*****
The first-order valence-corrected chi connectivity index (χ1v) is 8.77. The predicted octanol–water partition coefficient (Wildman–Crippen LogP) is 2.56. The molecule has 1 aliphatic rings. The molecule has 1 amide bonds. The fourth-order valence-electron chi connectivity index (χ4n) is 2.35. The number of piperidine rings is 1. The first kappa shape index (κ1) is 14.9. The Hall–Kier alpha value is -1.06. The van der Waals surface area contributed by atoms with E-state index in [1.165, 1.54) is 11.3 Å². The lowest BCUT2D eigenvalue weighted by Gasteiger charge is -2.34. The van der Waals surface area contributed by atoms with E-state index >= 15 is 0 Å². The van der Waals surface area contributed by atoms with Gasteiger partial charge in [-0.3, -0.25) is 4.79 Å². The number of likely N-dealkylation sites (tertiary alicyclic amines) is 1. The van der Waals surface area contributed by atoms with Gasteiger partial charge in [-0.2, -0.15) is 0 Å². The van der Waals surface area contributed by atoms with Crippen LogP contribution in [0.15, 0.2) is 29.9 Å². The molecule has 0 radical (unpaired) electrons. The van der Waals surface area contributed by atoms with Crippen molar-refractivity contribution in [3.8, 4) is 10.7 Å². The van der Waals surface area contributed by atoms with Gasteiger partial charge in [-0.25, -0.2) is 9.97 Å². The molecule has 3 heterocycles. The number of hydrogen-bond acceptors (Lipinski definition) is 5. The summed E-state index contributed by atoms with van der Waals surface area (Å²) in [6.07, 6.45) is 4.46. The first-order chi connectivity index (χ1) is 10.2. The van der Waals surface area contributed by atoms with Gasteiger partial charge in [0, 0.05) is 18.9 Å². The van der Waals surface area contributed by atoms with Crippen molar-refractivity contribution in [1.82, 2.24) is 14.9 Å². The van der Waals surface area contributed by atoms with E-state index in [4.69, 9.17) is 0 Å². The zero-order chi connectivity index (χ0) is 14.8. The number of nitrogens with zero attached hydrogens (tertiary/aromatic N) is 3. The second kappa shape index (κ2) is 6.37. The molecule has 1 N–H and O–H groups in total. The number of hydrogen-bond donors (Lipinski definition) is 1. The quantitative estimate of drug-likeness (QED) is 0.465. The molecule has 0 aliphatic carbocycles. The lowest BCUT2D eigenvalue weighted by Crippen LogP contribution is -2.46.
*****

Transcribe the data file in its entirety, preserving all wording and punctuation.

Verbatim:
The first-order valence-corrected chi connectivity index (χ1v) is 8.77. The predicted octanol–water partition coefficient (Wildman–Crippen LogP) is 2.56. The molecule has 1 aliphatic rings. The molecule has 1 amide bonds. The fourth-order valence-electron chi connectivity index (χ4n) is 2.35. The number of piperidine rings is 1. The first kappa shape index (κ1) is 14.9. The Hall–Kier alpha value is -1.06. The van der Waals surface area contributed by atoms with E-state index in [1.165, 1.54) is 11.3 Å². The lowest BCUT2D eigenvalue weighted by Gasteiger charge is -2.34. The van der Waals surface area contributed by atoms with E-state index >= 15 is 0 Å². The van der Waals surface area contributed by atoms with Gasteiger partial charge in [-0.3, -0.25) is 4.79 Å². The number of likely N-dealkylation sites (tertiary alicyclic amines) is 1. The van der Waals surface area contributed by atoms with Gasteiger partial charge in [-0.2, -0.15) is 0 Å². The van der Waals surface area contributed by atoms with Crippen LogP contribution in [0.15, 0.2) is 29.9 Å². The molecule has 0 radical (unpaired) electrons. The van der Waals surface area contributed by atoms with Crippen molar-refractivity contribution in [3.8, 4) is 10.7 Å². The van der Waals surface area contributed by atoms with Gasteiger partial charge in [-0.25, -0.2) is 9.97 Å². The molecule has 3 heterocycles. The number of hydrogen-bond acceptors (Lipinski definition) is 5. The summed E-state index contributed by atoms with van der Waals surface area (Å²) in [6.07, 6.45) is 4.46. The first-order chi connectivity index (χ1) is 10.2. The van der Waals surface area contributed by atoms with Gasteiger partial charge in [0, 0.05) is 18.9 Å². The van der Waals surface area contributed by atoms with Crippen molar-refractivity contribution in [1.82, 2.24) is 14.9 Å². The van der Waals surface area contributed by atoms with E-state index in [4.69, 9.17) is 0 Å². The zero-order chi connectivity index (χ0) is 14.8. The number of nitrogens with zero attached hydrogens (tertiary/aromatic N) is 3. The second kappa shape index (κ2) is 6.37. The molecule has 1 N–H and O–H groups in total. The number of hydrogen-bond donors (Lipinski definition) is 1. The quantitative estimate of drug-likeness (QED) is 0.465. The molecule has 0 aliphatic carbocycles. The lowest BCUT2D eigenvalue weighted by Crippen LogP contribution is -2.46.